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Premier League Weekly Awards: Friendly Mane, De Bruyne masterclass, thunderous Moura

It’s time for the Premier League Weekly Awards, where The Football Faithful reward the very best – and worst – of England’s top-flight from the week gone by.

Moment of the Week

I present to you all-round good guy, Sadio Mané.

Player of the Week

Kevin De Bruyne‘s form went out the window just as Manchester City needed it the most this past month, but unfortunately for Arsenal it came back with a vengeance.

The Belgian midfielder scored twice, his first ever brace in the Premier League, assisted the other goal in City’s 3-0 win, and generally ran the show.

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Goal of the Week

Just look at those dancing feet of Lucas Moura. The finish is pretty great, too.

Runners-up: Kevin De Bruyne, Man City (vs Arsenal); Mo Salah, Liverpool (vs Watford).

Pass of the Week

James Maddison hit a beautiful ball over the top to Jamie Vardy in the second-half of Leicester City‘s 1-1 draw with Norwich. Vardy’s touch to bring the ball under control was also exceptional, and the whole play deserved to end in a goal, but Tim Krul did well to deny the Foxes.

Save of the Week

Aaron Ramsdale set the tempo on Saturday with a fine save in the first half against Chelsea. The Bournemouth goalkeeper did very well to react to a close-range  header from Mason Mount, before quickly slapping the ball away. From then on the Blues knew it would take a lot to beat the visitors.

Stat of the Week

Following yet another win for Liverpool:

Howler of the Week

Doing a long, winding run-up for a penalty is entirely pointless if you’re just going to smash the ball off the crossbar, Jack Grealish.

Donkey of the Week

Duncan Ferguson has done a good job of steering the Everton ship out of choppy waters, first by beating Chelsea 3-1 at home before getting a draw at Old Trafford on Sunday.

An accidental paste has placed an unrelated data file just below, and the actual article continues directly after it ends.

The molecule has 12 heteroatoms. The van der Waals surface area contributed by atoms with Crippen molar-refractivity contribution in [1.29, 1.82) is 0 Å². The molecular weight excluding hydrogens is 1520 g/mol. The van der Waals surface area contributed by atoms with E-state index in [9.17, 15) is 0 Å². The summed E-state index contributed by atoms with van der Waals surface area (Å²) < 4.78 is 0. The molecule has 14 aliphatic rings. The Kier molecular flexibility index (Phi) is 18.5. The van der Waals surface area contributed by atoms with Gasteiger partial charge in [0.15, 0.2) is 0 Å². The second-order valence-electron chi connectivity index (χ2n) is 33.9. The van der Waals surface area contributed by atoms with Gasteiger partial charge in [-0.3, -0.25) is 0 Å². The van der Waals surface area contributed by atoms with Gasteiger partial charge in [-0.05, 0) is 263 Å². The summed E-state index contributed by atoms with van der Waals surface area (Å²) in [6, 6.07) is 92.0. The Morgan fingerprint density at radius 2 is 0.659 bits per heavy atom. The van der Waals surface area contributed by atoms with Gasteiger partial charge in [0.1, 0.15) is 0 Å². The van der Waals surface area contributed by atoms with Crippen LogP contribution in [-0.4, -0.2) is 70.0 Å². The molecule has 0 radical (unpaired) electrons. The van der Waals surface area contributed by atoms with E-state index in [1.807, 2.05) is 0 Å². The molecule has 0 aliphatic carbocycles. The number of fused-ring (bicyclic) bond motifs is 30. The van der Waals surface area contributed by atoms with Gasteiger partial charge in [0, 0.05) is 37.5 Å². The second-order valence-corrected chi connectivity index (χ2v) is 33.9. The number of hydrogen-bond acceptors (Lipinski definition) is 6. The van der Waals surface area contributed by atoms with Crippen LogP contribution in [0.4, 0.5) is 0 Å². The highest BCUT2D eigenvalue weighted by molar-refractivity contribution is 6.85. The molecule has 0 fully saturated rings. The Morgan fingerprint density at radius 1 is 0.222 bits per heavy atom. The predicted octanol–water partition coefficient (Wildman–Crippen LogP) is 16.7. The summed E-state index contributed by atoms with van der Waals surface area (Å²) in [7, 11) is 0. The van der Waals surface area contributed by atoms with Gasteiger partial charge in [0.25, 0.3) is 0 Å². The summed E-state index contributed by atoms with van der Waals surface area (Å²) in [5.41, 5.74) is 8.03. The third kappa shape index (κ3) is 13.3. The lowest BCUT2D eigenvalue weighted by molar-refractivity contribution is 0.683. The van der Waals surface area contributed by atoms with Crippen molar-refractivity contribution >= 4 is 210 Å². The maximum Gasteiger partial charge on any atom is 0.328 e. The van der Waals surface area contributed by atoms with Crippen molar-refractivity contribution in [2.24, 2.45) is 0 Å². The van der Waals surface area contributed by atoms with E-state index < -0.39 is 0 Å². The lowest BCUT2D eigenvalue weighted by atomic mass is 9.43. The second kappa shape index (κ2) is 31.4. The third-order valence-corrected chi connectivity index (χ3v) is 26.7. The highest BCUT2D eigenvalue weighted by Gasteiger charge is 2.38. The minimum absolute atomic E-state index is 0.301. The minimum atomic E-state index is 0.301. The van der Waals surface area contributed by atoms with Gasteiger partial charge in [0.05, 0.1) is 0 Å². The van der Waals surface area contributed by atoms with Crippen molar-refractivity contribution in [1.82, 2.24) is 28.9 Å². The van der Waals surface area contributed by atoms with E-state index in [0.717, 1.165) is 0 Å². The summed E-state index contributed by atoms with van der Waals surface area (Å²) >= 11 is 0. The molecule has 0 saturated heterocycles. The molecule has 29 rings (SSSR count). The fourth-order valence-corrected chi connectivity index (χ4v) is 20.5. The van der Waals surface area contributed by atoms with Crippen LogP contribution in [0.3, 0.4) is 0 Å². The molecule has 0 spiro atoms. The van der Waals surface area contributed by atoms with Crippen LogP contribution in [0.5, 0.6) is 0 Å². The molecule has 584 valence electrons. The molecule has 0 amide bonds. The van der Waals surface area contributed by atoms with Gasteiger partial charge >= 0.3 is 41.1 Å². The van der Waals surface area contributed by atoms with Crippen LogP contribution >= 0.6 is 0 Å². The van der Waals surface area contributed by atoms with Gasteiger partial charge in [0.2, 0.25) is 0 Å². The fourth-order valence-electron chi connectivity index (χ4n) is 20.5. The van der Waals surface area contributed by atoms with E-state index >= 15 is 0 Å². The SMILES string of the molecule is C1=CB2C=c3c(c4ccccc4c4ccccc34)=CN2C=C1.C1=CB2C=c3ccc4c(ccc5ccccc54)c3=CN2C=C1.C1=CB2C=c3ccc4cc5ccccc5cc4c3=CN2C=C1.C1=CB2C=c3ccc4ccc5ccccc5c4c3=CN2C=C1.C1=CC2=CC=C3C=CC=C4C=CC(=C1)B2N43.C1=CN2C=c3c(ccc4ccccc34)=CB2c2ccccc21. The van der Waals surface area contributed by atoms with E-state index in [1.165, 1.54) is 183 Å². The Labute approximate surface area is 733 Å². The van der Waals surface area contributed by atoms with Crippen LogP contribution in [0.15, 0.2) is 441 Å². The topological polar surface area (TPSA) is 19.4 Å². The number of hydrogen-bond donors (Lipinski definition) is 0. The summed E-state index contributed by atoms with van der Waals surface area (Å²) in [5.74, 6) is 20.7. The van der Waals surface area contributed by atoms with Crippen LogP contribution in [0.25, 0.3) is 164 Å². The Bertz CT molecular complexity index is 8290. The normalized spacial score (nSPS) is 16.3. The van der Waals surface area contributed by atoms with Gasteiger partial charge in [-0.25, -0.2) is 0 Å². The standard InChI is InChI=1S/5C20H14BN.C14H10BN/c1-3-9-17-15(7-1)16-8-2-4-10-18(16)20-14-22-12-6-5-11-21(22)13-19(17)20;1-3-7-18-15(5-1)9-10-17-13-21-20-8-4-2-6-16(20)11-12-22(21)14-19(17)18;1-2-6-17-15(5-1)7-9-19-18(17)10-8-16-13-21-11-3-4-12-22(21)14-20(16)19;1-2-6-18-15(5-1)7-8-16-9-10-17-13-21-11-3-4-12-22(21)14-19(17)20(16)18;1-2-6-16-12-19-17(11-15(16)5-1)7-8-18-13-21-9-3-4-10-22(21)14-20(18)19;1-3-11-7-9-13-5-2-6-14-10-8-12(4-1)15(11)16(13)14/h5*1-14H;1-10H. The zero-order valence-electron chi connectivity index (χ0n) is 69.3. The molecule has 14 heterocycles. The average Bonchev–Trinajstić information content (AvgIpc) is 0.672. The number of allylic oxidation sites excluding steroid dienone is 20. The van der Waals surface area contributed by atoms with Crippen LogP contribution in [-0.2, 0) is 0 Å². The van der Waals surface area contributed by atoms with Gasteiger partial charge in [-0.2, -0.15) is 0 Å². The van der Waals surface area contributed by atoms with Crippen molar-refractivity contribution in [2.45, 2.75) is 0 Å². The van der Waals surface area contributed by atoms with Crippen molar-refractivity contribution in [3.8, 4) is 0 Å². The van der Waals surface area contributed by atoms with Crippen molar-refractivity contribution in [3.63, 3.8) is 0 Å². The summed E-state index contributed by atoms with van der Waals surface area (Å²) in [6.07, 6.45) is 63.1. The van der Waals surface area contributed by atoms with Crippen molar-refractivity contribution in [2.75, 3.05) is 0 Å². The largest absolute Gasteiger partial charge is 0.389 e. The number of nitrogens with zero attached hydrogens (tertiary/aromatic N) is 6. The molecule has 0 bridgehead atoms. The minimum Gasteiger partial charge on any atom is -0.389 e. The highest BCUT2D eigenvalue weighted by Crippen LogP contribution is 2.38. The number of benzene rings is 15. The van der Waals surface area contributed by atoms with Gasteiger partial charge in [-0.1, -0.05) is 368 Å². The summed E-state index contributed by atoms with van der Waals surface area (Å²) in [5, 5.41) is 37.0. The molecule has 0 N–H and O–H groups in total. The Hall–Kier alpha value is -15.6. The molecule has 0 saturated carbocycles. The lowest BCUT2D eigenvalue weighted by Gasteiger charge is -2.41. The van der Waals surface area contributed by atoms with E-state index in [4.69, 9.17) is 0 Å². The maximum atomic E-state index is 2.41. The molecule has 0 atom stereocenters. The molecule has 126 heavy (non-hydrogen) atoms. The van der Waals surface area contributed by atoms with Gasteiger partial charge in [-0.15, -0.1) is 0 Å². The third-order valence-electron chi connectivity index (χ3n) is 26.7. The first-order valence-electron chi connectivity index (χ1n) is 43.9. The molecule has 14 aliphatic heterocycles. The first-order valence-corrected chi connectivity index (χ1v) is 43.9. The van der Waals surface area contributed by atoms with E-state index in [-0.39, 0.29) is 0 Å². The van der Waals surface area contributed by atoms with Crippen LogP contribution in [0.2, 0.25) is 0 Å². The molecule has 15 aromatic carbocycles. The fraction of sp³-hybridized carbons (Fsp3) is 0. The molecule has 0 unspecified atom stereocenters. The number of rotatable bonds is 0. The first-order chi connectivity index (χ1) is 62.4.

But the Scot erred massively late on in the game against Man United when he substituted the substitute, Moise Kean, who was thoroughly unimpressed and walked straight down to the changing rooms without saying anything.

The caretaker manager’s reasoning didn’t sit right either. After the game he said just wanted “some fresh legs”, to kill some time and, because he had so many attackers on the bench, the Italian was the one to be sacrificed. But if he’s telling the truth, then why didn’t he explain that to the player at the time instead of ignoring him?

In the press conference, Ferguson said he would talk to him when he sees him, “probably tomorrow”. Again, why was it not possible to have a chat earlier? Why let him stew on it for an entire night?

Kean is a professional footballer, but he’s also a teenager and an incident like this can crush the self-esteem of a young athlete all too easily. Don’t forget, this is the club that told Kean’s mother “We will take care of your son.”

No doubt some of the Toffees faithful lapped up seeing a club legend taking off his jacket in the freezing cold, when it was lashing rain because it was apparently “too warm”, but the supporters need to see through his performative nonsense. Ferguson’s attitude’s are from a bygone era and the quicker he’s moved away from the sideline and making first-team decisions, the better.

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